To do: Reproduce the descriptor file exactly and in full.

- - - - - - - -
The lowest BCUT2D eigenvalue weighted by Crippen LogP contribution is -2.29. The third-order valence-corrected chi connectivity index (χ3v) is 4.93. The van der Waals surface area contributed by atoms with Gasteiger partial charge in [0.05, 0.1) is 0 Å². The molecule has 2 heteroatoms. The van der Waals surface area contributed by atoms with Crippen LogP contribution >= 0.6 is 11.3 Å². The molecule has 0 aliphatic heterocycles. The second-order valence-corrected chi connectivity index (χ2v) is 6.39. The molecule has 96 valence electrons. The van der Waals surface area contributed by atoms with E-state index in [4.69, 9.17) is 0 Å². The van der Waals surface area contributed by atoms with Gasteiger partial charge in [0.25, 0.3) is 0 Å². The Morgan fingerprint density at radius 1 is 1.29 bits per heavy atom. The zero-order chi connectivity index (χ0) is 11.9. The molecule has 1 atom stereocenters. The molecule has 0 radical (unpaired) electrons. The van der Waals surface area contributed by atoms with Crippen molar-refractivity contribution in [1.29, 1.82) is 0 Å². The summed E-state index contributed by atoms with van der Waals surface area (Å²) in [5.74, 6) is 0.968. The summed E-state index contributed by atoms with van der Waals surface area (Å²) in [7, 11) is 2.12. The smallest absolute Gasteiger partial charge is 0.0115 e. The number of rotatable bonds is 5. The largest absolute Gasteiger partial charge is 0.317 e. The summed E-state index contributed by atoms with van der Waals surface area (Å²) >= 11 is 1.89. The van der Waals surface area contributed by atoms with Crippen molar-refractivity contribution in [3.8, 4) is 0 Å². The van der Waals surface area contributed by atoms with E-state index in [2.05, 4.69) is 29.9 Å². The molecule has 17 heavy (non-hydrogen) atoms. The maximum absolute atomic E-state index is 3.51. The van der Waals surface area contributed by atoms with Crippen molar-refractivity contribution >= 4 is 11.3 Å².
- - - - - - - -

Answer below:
The lowest BCUT2D eigenvalue weighted by Crippen LogP contribution is -2.29. The third-order valence-corrected chi connectivity index (χ3v) is 4.93. The van der Waals surface area contributed by atoms with Gasteiger partial charge in [0.05, 0.1) is 0 Å². The molecule has 2 heteroatoms. The van der Waals surface area contributed by atoms with Crippen LogP contribution >= 0.6 is 11.3 Å². The molecule has 0 aliphatic heterocycles. The second-order valence-corrected chi connectivity index (χ2v) is 6.39. The molecule has 96 valence electrons. The van der Waals surface area contributed by atoms with E-state index in [4.69, 9.17) is 0 Å². The van der Waals surface area contributed by atoms with Gasteiger partial charge in [0.25, 0.3) is 0 Å². The Morgan fingerprint density at radius 1 is 1.29 bits per heavy atom. The zero-order chi connectivity index (χ0) is 11.9. The molecule has 1 atom stereocenters. The molecule has 0 radical (unpaired) electrons. The van der Waals surface area contributed by atoms with Crippen molar-refractivity contribution in [1.29, 1.82) is 0 Å². The summed E-state index contributed by atoms with van der Waals surface area (Å²) in [5.74, 6) is 0.968. The summed E-state index contributed by atoms with van der Waals surface area (Å²) in [7, 11) is 2.12. The smallest absolute Gasteiger partial charge is 0.0115 e. The number of rotatable bonds is 5. The largest absolute Gasteiger partial charge is 0.317 e. The summed E-state index contributed by atoms with van der Waals surface area (Å²) >= 11 is 1.89. The van der Waals surface area contributed by atoms with Crippen molar-refractivity contribution in [3.8, 4) is 0 Å². The van der Waals surface area contributed by atoms with E-state index in [2.05, 4.69) is 29.9 Å². The molecule has 17 heavy (non-hydrogen) atoms. The maximum absolute atomic E-state index is 3.51. The van der Waals surface area contributed by atoms with Crippen molar-refractivity contribution >= 4 is 11.3 Å².